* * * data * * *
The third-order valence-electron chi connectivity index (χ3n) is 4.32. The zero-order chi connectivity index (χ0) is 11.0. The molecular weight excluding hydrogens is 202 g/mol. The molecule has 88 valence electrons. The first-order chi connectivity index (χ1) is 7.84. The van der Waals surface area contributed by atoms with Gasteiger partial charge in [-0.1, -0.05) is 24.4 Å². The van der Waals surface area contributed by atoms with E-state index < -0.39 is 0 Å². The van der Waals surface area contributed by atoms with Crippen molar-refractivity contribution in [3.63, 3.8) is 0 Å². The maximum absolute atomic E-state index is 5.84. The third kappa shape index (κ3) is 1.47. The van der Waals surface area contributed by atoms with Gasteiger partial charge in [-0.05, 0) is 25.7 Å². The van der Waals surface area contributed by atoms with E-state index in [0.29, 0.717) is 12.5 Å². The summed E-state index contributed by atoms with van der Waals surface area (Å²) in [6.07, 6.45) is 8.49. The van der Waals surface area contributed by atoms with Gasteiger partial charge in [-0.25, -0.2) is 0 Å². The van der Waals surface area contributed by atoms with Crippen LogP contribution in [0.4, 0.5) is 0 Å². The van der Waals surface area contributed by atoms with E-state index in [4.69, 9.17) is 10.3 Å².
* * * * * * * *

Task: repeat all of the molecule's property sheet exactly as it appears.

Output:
The third-order valence-electron chi connectivity index (χ3n) is 4.32. The zero-order chi connectivity index (χ0) is 11.0. The molecular weight excluding hydrogens is 202 g/mol. The molecule has 88 valence electrons. The first-order chi connectivity index (χ1) is 7.84. The van der Waals surface area contributed by atoms with Gasteiger partial charge in [-0.1, -0.05) is 24.4 Å². The van der Waals surface area contributed by atoms with E-state index < -0.39 is 0 Å². The van der Waals surface area contributed by atoms with Crippen molar-refractivity contribution in [3.63, 3.8) is 0 Å². The maximum absolute atomic E-state index is 5.84. The third kappa shape index (κ3) is 1.47. The van der Waals surface area contributed by atoms with Gasteiger partial charge in [-0.05, 0) is 25.7 Å². The van der Waals surface area contributed by atoms with E-state index in [0.29, 0.717) is 12.5 Å². The summed E-state index contributed by atoms with van der Waals surface area (Å²) in [6.07, 6.45) is 8.49. The van der Waals surface area contributed by atoms with Gasteiger partial charge in [-0.25, -0.2) is 0 Å². The van der Waals surface area contributed by atoms with Crippen LogP contribution in [0.4, 0.5) is 0 Å². The van der Waals surface area contributed by atoms with E-state index in [4.69, 9.17) is 10.3 Å².